The German Federal Administrative Court has ruled that cities can veto access to diesel engines as an option to curb air pollution, following the court-indicted grace period until September. Other measures such as pollution stickers are also feasible. However, Bankinter ‘s analysts explain:
This ruling does not mean that diesel cars are vetoed in German cities from now on. It does put a lot of political pressure on the municipalities to do so since it would be a legal measure.
Germany is the second European car market for units sold, after Russia. While in January 2017 45% of the cars sold in Germany mounted diesel engines, in January 2018 it has fallen to 33% precisely because of this threat that now materializes. It is estimated that about 70 German cities exceed the top limits of NO2 recommended by the EU.
The government has long promised its citizens to cut pollution but at the same time has been responsible for lax emission testing and continues to subsidies diesel fuels. The car makers exploited the regulatory framework and perfected the engine software to optimise diesel fuel efficiency at the expense of air pollution. Meanwhile consumers continuously showed their environmental consciousness at the polls but less so at the car dealership.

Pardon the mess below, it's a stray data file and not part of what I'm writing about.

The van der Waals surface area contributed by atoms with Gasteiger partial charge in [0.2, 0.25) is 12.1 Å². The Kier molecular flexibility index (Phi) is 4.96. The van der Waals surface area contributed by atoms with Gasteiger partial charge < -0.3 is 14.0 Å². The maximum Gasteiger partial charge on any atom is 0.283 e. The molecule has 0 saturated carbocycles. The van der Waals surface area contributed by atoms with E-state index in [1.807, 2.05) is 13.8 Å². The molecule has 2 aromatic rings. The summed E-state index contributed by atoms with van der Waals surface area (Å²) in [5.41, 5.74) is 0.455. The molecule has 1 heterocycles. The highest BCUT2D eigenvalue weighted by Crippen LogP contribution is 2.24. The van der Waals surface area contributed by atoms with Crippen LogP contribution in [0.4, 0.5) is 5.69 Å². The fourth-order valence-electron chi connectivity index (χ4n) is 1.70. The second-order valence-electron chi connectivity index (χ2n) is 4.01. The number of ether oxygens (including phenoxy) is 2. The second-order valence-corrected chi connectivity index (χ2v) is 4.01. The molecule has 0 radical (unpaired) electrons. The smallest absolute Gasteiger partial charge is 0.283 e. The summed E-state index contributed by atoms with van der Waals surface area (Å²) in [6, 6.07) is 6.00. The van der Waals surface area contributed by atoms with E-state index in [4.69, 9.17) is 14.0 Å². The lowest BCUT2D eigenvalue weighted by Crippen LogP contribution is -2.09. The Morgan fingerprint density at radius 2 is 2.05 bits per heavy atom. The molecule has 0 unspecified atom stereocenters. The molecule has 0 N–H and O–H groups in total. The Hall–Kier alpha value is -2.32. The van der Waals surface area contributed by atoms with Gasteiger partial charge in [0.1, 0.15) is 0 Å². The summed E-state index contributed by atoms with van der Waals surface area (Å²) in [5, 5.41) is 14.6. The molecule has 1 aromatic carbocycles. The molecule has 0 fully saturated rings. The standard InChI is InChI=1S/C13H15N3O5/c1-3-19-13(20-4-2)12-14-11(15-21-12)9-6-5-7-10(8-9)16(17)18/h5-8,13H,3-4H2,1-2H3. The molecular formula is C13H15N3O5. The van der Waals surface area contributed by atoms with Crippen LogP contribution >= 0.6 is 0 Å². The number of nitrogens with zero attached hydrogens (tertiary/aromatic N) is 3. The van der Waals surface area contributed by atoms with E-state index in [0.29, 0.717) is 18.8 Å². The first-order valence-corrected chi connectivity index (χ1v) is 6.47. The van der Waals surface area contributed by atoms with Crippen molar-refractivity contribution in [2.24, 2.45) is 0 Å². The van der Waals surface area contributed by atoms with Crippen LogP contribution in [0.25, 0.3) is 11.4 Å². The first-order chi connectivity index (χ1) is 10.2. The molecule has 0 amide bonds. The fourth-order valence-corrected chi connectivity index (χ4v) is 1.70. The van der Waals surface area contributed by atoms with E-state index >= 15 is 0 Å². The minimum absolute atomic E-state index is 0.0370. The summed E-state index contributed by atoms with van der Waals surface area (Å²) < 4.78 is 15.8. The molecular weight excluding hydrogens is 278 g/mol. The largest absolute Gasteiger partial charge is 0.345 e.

In opinion of Julius Baer’s experts, communities, the government and car makers are likely to seek common ground:
The diesel share in car sales should decline further. Although the diesel cars on sale today are not affected by driving bans, consumers could continue to shun the technology. Meanwhile car makers are likely to favour gasoline and mild hybrid technology over diesel going forward which provides fuel efficiency and low pollution at competitive costs.
Furthermore, it should be taken into account the “contagion effect” this court decision will have on other big European cities’ view.
For Bankinter, the main losers following the sentence will be Volkswagen; Daimler, BMW, while Toyota would be on the winners’ side given its wide offer of hybrid cars.